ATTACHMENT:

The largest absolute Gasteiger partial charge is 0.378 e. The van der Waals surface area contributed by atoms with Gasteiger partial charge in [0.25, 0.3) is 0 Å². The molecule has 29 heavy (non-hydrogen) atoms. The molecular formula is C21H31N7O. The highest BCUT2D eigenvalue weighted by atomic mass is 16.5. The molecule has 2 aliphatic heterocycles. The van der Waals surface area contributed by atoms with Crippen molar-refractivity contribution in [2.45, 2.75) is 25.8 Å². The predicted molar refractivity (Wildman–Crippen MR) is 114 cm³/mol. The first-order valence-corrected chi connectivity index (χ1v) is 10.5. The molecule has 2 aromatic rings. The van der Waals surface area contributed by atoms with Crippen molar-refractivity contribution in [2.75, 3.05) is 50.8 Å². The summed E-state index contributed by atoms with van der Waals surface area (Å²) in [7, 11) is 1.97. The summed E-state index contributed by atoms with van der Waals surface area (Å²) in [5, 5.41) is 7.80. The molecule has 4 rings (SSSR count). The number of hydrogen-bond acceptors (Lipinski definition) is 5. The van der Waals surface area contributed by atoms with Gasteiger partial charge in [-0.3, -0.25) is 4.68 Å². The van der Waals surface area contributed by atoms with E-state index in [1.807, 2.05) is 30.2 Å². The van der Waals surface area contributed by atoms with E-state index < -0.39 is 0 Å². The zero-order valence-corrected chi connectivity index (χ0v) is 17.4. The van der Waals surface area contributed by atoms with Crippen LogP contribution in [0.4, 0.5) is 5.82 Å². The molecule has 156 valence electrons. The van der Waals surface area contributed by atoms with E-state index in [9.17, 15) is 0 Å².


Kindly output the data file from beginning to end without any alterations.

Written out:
The largest absolute Gasteiger partial charge is 0.378 e. The van der Waals surface area contributed by atoms with Gasteiger partial charge in [0.25, 0.3) is 0 Å². The molecule has 29 heavy (non-hydrogen) atoms. The molecular formula is C21H31N7O. The highest BCUT2D eigenvalue weighted by atomic mass is 16.5. The molecule has 2 aliphatic heterocycles. The van der Waals surface area contributed by atoms with Crippen molar-refractivity contribution in [2.45, 2.75) is 25.8 Å². The predicted molar refractivity (Wildman–Crippen MR) is 114 cm³/mol. The first-order valence-corrected chi connectivity index (χ1v) is 10.5. The molecule has 2 aromatic rings. The van der Waals surface area contributed by atoms with Crippen molar-refractivity contribution in [2.75, 3.05) is 50.8 Å². The summed E-state index contributed by atoms with van der Waals surface area (Å²) in [7, 11) is 1.97. The summed E-state index contributed by atoms with van der Waals surface area (Å²) in [5, 5.41) is 7.80. The molecule has 4 rings (SSSR count). The number of hydrogen-bond acceptors (Lipinski definition) is 5. The van der Waals surface area contributed by atoms with Gasteiger partial charge in [-0.3, -0.25) is 4.68 Å². The van der Waals surface area contributed by atoms with E-state index in [1.807, 2.05) is 30.2 Å². The van der Waals surface area contributed by atoms with E-state index < -0.39 is 0 Å². The zero-order valence-corrected chi connectivity index (χ0v) is 17.4. The van der Waals surface area contributed by atoms with Crippen LogP contribution in [0.4, 0.5) is 5.82 Å². The molecule has 156 valence electrons. The van der Waals surface area contributed by atoms with E-state index in [9.17, 15) is 0 Å².